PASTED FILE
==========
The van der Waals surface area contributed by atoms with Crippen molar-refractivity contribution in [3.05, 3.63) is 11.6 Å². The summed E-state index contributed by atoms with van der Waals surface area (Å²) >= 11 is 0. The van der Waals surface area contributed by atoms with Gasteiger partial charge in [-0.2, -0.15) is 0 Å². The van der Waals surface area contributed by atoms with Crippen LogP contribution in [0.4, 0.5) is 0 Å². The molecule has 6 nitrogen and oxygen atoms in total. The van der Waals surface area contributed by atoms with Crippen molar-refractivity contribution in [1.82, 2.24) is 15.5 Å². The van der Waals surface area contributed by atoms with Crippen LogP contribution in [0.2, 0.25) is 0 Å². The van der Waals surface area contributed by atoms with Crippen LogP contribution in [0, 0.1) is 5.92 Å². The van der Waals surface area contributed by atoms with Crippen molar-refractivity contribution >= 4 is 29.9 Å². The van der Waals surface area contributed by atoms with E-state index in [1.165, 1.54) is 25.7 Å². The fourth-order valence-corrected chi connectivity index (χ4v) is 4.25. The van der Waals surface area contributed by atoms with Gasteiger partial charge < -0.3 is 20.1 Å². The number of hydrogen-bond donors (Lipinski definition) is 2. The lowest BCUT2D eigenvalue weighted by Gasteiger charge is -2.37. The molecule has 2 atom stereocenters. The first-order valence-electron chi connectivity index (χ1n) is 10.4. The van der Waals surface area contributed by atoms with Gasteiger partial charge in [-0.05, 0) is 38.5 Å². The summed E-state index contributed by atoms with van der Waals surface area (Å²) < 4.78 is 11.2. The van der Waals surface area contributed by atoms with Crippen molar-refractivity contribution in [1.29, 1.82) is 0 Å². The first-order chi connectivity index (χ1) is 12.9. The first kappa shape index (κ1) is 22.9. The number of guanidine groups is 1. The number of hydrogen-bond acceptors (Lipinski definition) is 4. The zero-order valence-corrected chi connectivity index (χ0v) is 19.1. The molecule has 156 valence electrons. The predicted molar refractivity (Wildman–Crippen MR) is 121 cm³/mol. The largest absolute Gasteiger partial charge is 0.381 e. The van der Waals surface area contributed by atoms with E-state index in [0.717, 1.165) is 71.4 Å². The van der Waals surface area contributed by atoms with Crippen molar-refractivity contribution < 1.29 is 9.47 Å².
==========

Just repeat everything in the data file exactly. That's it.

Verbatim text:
The van der Waals surface area contributed by atoms with Crippen molar-refractivity contribution in [3.05, 3.63) is 11.6 Å². The summed E-state index contributed by atoms with van der Waals surface area (Å²) >= 11 is 0. The van der Waals surface area contributed by atoms with Gasteiger partial charge in [-0.2, -0.15) is 0 Å². The van der Waals surface area contributed by atoms with Crippen LogP contribution in [0.4, 0.5) is 0 Å². The molecule has 6 nitrogen and oxygen atoms in total. The van der Waals surface area contributed by atoms with Crippen molar-refractivity contribution in [1.82, 2.24) is 15.5 Å². The van der Waals surface area contributed by atoms with Crippen LogP contribution in [0.2, 0.25) is 0 Å². The van der Waals surface area contributed by atoms with Crippen LogP contribution in [0, 0.1) is 5.92 Å². The van der Waals surface area contributed by atoms with Crippen molar-refractivity contribution >= 4 is 29.9 Å². The van der Waals surface area contributed by atoms with E-state index in [1.165, 1.54) is 25.7 Å². The fourth-order valence-corrected chi connectivity index (χ4v) is 4.25. The van der Waals surface area contributed by atoms with Gasteiger partial charge < -0.3 is 20.1 Å². The number of hydrogen-bond donors (Lipinski definition) is 2. The lowest BCUT2D eigenvalue weighted by Gasteiger charge is -2.37. The molecule has 2 atom stereocenters. The first-order valence-electron chi connectivity index (χ1n) is 10.4. The van der Waals surface area contributed by atoms with Gasteiger partial charge in [-0.05, 0) is 38.5 Å². The summed E-state index contributed by atoms with van der Waals surface area (Å²) < 4.78 is 11.2. The van der Waals surface area contributed by atoms with Crippen molar-refractivity contribution in [1.29, 1.82) is 0 Å². The first-order chi connectivity index (χ1) is 12.9. The first kappa shape index (κ1) is 22.9. The number of guanidine groups is 1. The number of hydrogen-bond acceptors (Lipinski definition) is 4. The zero-order valence-corrected chi connectivity index (χ0v) is 19.1. The molecule has 156 valence electrons. The predicted molar refractivity (Wildman–Crippen MR) is 121 cm³/mol. The largest absolute Gasteiger partial charge is 0.381 e. The van der Waals surface area contributed by atoms with E-state index in [0.717, 1.165) is 71.4 Å². The van der Waals surface area contributed by atoms with Crippen molar-refractivity contribution < 1.29 is 9.47 Å².